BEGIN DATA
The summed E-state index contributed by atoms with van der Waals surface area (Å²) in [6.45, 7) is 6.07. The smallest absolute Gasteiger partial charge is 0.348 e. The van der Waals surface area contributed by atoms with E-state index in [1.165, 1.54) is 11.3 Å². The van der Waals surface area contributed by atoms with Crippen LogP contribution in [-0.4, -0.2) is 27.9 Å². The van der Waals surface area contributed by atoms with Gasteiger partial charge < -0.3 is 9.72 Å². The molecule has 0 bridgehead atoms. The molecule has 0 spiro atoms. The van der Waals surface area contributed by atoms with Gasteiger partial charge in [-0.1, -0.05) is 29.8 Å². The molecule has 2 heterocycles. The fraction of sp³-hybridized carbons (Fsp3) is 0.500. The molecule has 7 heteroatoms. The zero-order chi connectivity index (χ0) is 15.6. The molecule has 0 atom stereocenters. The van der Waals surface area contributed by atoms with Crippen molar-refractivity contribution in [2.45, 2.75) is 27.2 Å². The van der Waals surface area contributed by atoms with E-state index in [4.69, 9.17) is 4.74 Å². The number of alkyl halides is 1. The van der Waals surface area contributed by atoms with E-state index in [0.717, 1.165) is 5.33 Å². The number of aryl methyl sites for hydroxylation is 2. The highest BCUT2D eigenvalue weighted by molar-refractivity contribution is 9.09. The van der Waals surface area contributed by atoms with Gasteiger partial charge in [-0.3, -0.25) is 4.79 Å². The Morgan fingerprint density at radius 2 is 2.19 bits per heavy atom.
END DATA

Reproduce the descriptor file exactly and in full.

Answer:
The summed E-state index contributed by atoms with van der Waals surface area (Å²) in [6.45, 7) is 6.07. The smallest absolute Gasteiger partial charge is 0.348 e. The van der Waals surface area contributed by atoms with E-state index in [1.165, 1.54) is 11.3 Å². The van der Waals surface area contributed by atoms with Crippen LogP contribution in [-0.4, -0.2) is 27.9 Å². The van der Waals surface area contributed by atoms with Gasteiger partial charge < -0.3 is 9.72 Å². The molecule has 0 bridgehead atoms. The molecule has 0 spiro atoms. The van der Waals surface area contributed by atoms with Gasteiger partial charge in [-0.1, -0.05) is 29.8 Å². The molecule has 2 heterocycles. The fraction of sp³-hybridized carbons (Fsp3) is 0.500. The molecule has 7 heteroatoms. The zero-order chi connectivity index (χ0) is 15.6. The molecule has 0 atom stereocenters. The van der Waals surface area contributed by atoms with Crippen molar-refractivity contribution in [2.45, 2.75) is 27.2 Å². The van der Waals surface area contributed by atoms with E-state index in [4.69, 9.17) is 4.74 Å². The number of alkyl halides is 1. The van der Waals surface area contributed by atoms with E-state index in [0.717, 1.165) is 5.33 Å². The number of aryl methyl sites for hydroxylation is 2. The highest BCUT2D eigenvalue weighted by molar-refractivity contribution is 9.09. The van der Waals surface area contributed by atoms with Gasteiger partial charge in [-0.3, -0.25) is 4.79 Å². The Morgan fingerprint density at radius 2 is 2.19 bits per heavy atom.